Félix Vallotton (1865-1925) was one of the artists who helped to turn printmaking into an art in its own right, as opposed to merely a method of reproduction. Like many artists of his generation, he was influenced by the Japanese woodcuts which were then being presented in Europe, and he was also interested in Symbolism. His unique and innovative style, however, led the way for others. Signatures of his style are large areas of pure black and white, emphasizing outline and shapes, without using hatching for shading or modelling. He also has a very modern sense of cropping and leaving areas hidden. His subjects are often domestic scenes, and his most famous works are a series of ten scenes dealing with relationships between men and women, published in 1898 and called Intimités (Intimacies). Of course he also did a variety of other subjects, including political scenes and a series of views from the First World War. My favorite of his works are those that combine strong graphic quality with a hint of humor.
Look at the use of black in this piece from his Intimacies series. You can see how this was new, bold, and innovative if you compare it with the traditional sort of woodcut, all cross-hatching and little details, used to reproduce sketches in books. You can also see how Vallotton influenced the Expressionists. I wonder whether his use of the pattern on the pot as a major design element was an influence on Matisse.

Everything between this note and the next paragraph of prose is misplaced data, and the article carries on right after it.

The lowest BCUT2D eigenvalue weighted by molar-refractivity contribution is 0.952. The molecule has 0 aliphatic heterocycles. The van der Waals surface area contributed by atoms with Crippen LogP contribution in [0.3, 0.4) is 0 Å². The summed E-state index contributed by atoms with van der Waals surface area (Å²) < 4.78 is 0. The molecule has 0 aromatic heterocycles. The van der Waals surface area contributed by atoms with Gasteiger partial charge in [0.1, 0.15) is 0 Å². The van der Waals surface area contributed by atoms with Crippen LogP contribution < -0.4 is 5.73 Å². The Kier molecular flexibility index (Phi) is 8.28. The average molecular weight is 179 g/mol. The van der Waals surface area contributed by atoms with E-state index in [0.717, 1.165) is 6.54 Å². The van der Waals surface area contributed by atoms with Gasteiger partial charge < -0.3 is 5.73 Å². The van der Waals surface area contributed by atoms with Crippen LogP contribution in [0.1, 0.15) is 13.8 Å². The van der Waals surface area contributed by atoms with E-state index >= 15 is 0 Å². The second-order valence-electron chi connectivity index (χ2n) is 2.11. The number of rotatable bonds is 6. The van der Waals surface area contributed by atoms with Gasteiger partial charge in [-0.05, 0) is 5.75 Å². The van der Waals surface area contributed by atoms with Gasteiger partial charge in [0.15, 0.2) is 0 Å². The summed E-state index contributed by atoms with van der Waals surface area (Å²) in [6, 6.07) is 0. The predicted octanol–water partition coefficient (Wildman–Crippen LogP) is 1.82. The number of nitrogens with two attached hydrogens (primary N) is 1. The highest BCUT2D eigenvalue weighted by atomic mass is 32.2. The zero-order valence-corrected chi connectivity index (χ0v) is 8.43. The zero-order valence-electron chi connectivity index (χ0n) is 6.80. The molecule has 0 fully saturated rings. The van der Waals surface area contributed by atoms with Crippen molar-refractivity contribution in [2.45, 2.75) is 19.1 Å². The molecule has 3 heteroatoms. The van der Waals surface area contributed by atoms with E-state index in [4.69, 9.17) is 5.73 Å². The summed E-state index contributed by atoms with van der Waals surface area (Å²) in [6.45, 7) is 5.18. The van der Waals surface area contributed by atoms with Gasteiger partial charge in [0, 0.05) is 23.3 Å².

This one, The Violin, reminds me of Film Noir with Vallotton's characteristics of stark black and white, cropping and hiding elements. You can see the same characteristics in The Bibliophile, (the first image, above) with just a bit of humor, too.
Notice in The Piano how unafraid Vallotton is of big blobs of undifferentiated black. I would be utterly incapable of making my own version of this scene without putting a white outline around the man's beard, arms, and back -- and yet clearly outlines are unneeded. I also like the bold, large-scale wallpaper which you might think would distract from the subject, but somehow it doesn't. (Matisse again?)
Vallotton was a prolific artist and did lots of painting, too, but I think his woodcuts are where he forged his own style and came up with something really special.
[Pictures: Irreparable, from Intimacies, woodblock print by Félix Vallotton, 1898;
The Violin, woodblock print by Vallotton, 1896;
The Bibliophile, woodblock print by Vallotton, 1911;
The Piano, woodblock print by Vallotton, 1896;
The Jungfrau, woodblock print by Vallotton, 1892;
(Thanks to Zeno for all these images.)]